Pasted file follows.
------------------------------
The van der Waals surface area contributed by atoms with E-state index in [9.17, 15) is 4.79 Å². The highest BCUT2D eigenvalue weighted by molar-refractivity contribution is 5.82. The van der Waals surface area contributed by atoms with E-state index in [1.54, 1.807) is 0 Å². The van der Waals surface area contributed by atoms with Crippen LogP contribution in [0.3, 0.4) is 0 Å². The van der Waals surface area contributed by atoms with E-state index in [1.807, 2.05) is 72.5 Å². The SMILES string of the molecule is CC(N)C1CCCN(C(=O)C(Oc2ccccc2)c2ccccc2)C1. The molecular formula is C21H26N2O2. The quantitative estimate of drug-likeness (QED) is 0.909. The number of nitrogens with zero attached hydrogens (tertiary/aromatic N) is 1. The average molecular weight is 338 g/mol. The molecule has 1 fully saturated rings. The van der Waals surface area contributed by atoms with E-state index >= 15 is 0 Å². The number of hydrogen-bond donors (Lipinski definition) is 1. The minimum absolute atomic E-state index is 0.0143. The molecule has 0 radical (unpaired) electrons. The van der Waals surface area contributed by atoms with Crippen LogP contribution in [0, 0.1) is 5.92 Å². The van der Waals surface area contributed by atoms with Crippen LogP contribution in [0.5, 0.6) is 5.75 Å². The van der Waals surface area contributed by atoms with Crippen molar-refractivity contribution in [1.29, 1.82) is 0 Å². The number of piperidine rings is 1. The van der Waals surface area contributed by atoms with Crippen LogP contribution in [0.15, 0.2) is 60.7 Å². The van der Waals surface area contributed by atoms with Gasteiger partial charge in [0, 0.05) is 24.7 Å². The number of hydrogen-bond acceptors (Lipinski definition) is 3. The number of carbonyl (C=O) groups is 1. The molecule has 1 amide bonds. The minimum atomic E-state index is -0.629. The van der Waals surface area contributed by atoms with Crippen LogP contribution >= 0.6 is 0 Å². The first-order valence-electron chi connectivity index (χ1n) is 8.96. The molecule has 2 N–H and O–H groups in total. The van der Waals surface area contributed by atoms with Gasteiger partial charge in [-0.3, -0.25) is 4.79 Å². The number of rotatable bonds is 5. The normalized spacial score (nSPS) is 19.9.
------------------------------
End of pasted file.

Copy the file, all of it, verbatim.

The van der Waals surface area contributed by atoms with E-state index in [9.17, 15) is 4.79 Å². The highest BCUT2D eigenvalue weighted by molar-refractivity contribution is 5.82. The van der Waals surface area contributed by atoms with E-state index in [1.54, 1.807) is 0 Å². The van der Waals surface area contributed by atoms with Crippen LogP contribution in [0.3, 0.4) is 0 Å². The van der Waals surface area contributed by atoms with E-state index in [1.807, 2.05) is 72.5 Å². The SMILES string of the molecule is CC(N)C1CCCN(C(=O)C(Oc2ccccc2)c2ccccc2)C1. The molecular formula is C21H26N2O2. The quantitative estimate of drug-likeness (QED) is 0.909. The number of nitrogens with zero attached hydrogens (tertiary/aromatic N) is 1. The average molecular weight is 338 g/mol. The molecule has 1 fully saturated rings. The van der Waals surface area contributed by atoms with E-state index >= 15 is 0 Å². The number of hydrogen-bond donors (Lipinski definition) is 1. The minimum absolute atomic E-state index is 0.0143. The molecule has 0 radical (unpaired) electrons. The van der Waals surface area contributed by atoms with Crippen LogP contribution in [0, 0.1) is 5.92 Å². The van der Waals surface area contributed by atoms with Crippen LogP contribution in [0.5, 0.6) is 5.75 Å². The van der Waals surface area contributed by atoms with Crippen molar-refractivity contribution in [1.29, 1.82) is 0 Å². The number of piperidine rings is 1. The van der Waals surface area contributed by atoms with Crippen LogP contribution in [0.15, 0.2) is 60.7 Å². The van der Waals surface area contributed by atoms with Gasteiger partial charge in [0, 0.05) is 24.7 Å². The number of hydrogen-bond acceptors (Lipinski definition) is 3. The number of carbonyl (C=O) groups is 1. The molecule has 1 amide bonds. The minimum atomic E-state index is -0.629. The van der Waals surface area contributed by atoms with Crippen LogP contribution >= 0.6 is 0 Å². The first-order valence-electron chi connectivity index (χ1n) is 8.96. The molecule has 2 N–H and O–H groups in total. The van der Waals surface area contributed by atoms with Gasteiger partial charge in [-0.3, -0.25) is 4.79 Å². The number of rotatable bonds is 5. The normalized spacial score (nSPS) is 19.9.